This post originally appeared at The Nation.
There is much to be concerned about in America today: a growing political and economic divide, slowing growth, decreasing life expectancy, an epidemic of diseases of despair. The unhappiness that is apparent has taken an ugly turn, with an increase in protectionism and nativism. Trump’s diagnosis, which blames outsiders, is wrong, as are the prescriptions that follow.
But we have to ask: Is there an underlying problem that can and must be addressed?
There is a widespread sense of powerlessness, both in our economic and political life. We seem no longer to control our own destinies. If we don’t like our internet company or our cable TV, we either have no place to turn, or the alternative is no better. Monopoly corporations are the primary reason that drug prices in the United States are higher than anywhere else in the world. Whether we like it or not, a company like Equifax can gather data about us, and then blithely take insufficient cybersecurity measures, exposing half the country to the risk of identity fraud and then charge us for but a partial restoration of the security that we had before a major breach.
Some century and a quarter ago, America was, in some ways, at a similar juncture: Political and economic power seemed concentrated in a few hands, in ways that were inconsonant with our democratic ideals. We passed the Sherman Anti-Trust Act in 1890, followed in the next quarter-century by other legislation trying to ensure competition in the market place. Importantly, these laws were based on the belief that concentrations of economic power inevitably would lead to concentrations in political power. Antitrust policy was not based on a finely honed economic analysis, resting on concurrent advances in economics. It was really about the nature of our society and democracy. But somehow, in the ensuing decades, antitrust was taken over by an army of economists and lawyers. They redefined and narrowed the scope, to focus on consumer harm, with strong presumptions that the market was in fact naturally competitive, placing the burden of proof on those who contended otherwise. On this basis, it became almost impossible to successfully bring a predatory pricing case: Any attempt to raise prices above costs would instantaneously be met by an onslaught of new firm entry (so it was claimed). Chicago economists would argue — with little backing in either theory or evidence — that one shouldn’t even worry about monopoly: In an innovative economy, monopoly power would only be temporary, and the ensuing contest to become the monopolist maximized innovation and consumer welfare.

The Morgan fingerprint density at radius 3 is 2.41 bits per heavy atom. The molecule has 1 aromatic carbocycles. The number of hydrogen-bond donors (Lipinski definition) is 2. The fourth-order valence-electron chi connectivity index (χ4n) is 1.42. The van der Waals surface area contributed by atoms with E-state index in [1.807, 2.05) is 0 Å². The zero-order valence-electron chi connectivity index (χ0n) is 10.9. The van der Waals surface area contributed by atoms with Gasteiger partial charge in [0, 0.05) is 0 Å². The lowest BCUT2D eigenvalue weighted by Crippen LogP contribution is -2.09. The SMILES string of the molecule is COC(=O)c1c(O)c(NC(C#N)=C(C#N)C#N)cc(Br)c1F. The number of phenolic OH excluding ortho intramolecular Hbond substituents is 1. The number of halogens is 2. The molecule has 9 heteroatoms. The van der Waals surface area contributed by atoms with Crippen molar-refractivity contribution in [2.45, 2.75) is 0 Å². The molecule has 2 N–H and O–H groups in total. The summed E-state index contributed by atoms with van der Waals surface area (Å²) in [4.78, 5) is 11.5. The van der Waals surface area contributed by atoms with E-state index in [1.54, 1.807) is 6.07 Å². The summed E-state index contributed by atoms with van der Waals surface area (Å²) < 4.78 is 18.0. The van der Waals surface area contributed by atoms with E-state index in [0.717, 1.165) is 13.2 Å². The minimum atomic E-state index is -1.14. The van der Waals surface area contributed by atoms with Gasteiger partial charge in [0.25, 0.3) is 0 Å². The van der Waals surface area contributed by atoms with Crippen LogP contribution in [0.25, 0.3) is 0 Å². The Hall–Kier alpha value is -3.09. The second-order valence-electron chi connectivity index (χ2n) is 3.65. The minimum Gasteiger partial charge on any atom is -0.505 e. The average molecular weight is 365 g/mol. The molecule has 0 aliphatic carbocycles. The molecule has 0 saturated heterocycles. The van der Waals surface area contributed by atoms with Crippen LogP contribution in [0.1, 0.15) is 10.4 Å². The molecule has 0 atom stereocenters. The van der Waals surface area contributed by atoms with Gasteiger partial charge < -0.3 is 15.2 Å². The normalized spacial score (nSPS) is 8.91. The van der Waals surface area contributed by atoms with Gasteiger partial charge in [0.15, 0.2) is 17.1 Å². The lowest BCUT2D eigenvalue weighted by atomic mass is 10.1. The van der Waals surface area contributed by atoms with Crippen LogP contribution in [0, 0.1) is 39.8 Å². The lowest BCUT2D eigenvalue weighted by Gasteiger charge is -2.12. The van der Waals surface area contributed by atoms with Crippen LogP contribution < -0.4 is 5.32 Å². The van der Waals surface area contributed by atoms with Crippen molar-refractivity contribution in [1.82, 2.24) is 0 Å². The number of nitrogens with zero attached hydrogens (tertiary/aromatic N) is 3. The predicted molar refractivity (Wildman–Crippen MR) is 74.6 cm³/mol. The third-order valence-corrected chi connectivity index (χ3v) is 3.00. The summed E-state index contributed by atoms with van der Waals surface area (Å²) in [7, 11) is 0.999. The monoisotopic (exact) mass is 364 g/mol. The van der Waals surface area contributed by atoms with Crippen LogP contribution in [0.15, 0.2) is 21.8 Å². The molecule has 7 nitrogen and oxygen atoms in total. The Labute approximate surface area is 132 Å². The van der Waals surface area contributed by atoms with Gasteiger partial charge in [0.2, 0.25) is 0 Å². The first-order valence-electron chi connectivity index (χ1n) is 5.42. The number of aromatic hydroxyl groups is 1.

Over the past four decades, economic theory and evidence has laid waste to such claims and the belief that some variant of the competitive equilibrium model provides a good, or even adequate, description of our economy.
But if we begin with the obvious, opposite hypothesis — that what we see in our daily life is true, that our economy is marked in industry after industry by large concentrations of market power — then we can begin to simultaneously understand much of what is going on. There has been an increase in the market power and concentration of a few firms in industry after industry, leading to an increase in prices relative to costs (in mark-ups). This lowers the standard of living every bit as much as it lowers workers’ wages. When I wrote The Price of Inequality five years ago, I attributed much of the increase in inequality to this redistribution from workers and ordinary savers to the owners of these oligopolies and monopolies. I explained the multiple sources of this increase in market power. Some of it might have been a natural result of the evolution of our economy, growth in industries with what economists call network externalities, which might lead to natural monopolies; some was the result of a shift in demand to local services, segments of the economy where local market power, based on differential information was more significant. But much of it was based on changing the implicit rules of the game — new antitrust standards that made the creation, abuse and leveraging of market power easier — and the failure of antitrust standards to keep up with the changing evolution of the economy. That was why two years ago, the Roosevelt Institute called for Rewriting the Rules of the American Economy, and over the past two years has amplified this message, especially as it relates to market power.